Otto Wilhelm Hermann von Abich (1806-1886) - outstanding geologist and traveller. From 1853, he was a member of the St. Petersburg Academy. Abich devoted himself to extensive research of the Caucasus, Transcaucasia and Persia. Between 1859 and 1861 he made two visits to the Caspian Sea – to Baku and the Absheroni archipelagos, describing the area now known as Oil Rocks. His description was the first to give an outline of the arrangement of underwater rocks there, showing how they related to an underwater range connecting the Absheron and Cheleken (Turkmenistan) peninsulas. He also noted areas where hydrocarbons were being released. In 1863, Abich made the first geological map of the Absheron Peninsula to the scale 1:42000 and this was long the basis of all geological exploration for oil and gas on the peninsula. In 1877, Abich retired to Vienna and compiled all his research in his book, Geologische Forschungen in den Kaukasischen Landern. Four volumes were published before his death. A posthumous edition of his letters and notes, containing many colourful descriptions of the Caucasus, was published in Vienna by his widow as Aus Kaukasischen Landern Reisebriefe, I-II v., Vienna, 1895.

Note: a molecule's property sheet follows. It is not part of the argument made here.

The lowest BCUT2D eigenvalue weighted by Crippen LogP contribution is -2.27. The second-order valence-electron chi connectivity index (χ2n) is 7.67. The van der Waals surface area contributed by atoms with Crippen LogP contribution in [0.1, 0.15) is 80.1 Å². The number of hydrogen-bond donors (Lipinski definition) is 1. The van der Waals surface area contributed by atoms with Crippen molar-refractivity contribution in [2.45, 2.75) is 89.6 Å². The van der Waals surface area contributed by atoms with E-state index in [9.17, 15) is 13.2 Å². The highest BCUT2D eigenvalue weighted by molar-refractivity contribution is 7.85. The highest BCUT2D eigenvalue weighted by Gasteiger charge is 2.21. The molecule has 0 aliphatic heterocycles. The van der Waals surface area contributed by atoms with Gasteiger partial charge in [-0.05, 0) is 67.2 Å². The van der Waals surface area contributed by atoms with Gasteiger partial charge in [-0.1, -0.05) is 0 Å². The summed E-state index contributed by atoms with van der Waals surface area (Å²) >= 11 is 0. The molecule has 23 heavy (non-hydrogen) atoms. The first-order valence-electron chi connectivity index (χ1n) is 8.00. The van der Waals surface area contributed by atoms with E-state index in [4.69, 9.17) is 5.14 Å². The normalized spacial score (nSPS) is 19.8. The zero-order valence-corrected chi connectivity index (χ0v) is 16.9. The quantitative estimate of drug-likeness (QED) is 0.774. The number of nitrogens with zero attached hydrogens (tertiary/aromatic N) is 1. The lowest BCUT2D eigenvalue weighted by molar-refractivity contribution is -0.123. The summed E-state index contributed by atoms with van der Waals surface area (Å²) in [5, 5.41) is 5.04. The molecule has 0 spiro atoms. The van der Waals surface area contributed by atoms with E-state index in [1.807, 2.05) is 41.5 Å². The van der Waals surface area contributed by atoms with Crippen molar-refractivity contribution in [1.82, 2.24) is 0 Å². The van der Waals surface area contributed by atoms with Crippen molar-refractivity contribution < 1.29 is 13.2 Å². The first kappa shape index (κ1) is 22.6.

Mikhail Kaverochkin Mikhail Kaverochkin

First glances offshore

From 1934, mining engineer Fatullabey Rustambekov wrote many prescient articles in the magazine Azerbaijan Oil Industry about the development of sea-based oilfields in the Caspian and he was the first to suggest methods of developing the fields. He listed six potential exploration sites on the Caspian shelf and the epoch-making discovery of Oil Rocks in 1949 proved him to be correct.